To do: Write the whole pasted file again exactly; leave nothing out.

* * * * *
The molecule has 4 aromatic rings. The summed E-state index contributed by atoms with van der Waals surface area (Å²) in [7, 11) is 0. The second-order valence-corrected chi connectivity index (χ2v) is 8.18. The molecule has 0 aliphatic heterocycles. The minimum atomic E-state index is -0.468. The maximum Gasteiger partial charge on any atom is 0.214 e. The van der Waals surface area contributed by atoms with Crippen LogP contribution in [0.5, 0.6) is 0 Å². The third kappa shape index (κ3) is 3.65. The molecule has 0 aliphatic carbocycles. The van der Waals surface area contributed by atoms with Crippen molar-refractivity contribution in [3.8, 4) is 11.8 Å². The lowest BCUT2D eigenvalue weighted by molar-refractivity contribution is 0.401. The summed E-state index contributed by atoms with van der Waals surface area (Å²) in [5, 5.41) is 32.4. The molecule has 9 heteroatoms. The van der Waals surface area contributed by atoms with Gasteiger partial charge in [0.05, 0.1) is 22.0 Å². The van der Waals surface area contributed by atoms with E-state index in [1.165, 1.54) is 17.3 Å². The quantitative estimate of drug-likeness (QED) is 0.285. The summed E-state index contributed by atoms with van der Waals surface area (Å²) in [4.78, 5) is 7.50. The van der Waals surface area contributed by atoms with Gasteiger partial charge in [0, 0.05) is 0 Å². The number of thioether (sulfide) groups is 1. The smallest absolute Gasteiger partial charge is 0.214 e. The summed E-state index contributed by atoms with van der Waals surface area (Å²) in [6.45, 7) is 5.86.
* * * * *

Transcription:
The molecule has 4 aromatic rings. The summed E-state index contributed by atoms with van der Waals surface area (Å²) in [7, 11) is 0. The second-order valence-corrected chi connectivity index (χ2v) is 8.18. The molecule has 0 aliphatic heterocycles. The minimum atomic E-state index is -0.468. The maximum Gasteiger partial charge on any atom is 0.214 e. The van der Waals surface area contributed by atoms with Crippen LogP contribution in [0.5, 0.6) is 0 Å². The third kappa shape index (κ3) is 3.65. The molecule has 0 aliphatic carbocycles. The van der Waals surface area contributed by atoms with Crippen molar-refractivity contribution in [3.8, 4) is 11.8 Å². The lowest BCUT2D eigenvalue weighted by molar-refractivity contribution is 0.401. The summed E-state index contributed by atoms with van der Waals surface area (Å²) in [5, 5.41) is 32.4. The molecule has 9 heteroatoms. The van der Waals surface area contributed by atoms with Gasteiger partial charge in [0.05, 0.1) is 22.0 Å². The van der Waals surface area contributed by atoms with E-state index in [1.165, 1.54) is 17.3 Å². The quantitative estimate of drug-likeness (QED) is 0.285. The summed E-state index contributed by atoms with van der Waals surface area (Å²) in [4.78, 5) is 7.50. The van der Waals surface area contributed by atoms with Gasteiger partial charge in [0, 0.05) is 0 Å². The number of thioether (sulfide) groups is 1. The smallest absolute Gasteiger partial charge is 0.214 e. The summed E-state index contributed by atoms with van der Waals surface area (Å²) in [6.45, 7) is 5.86.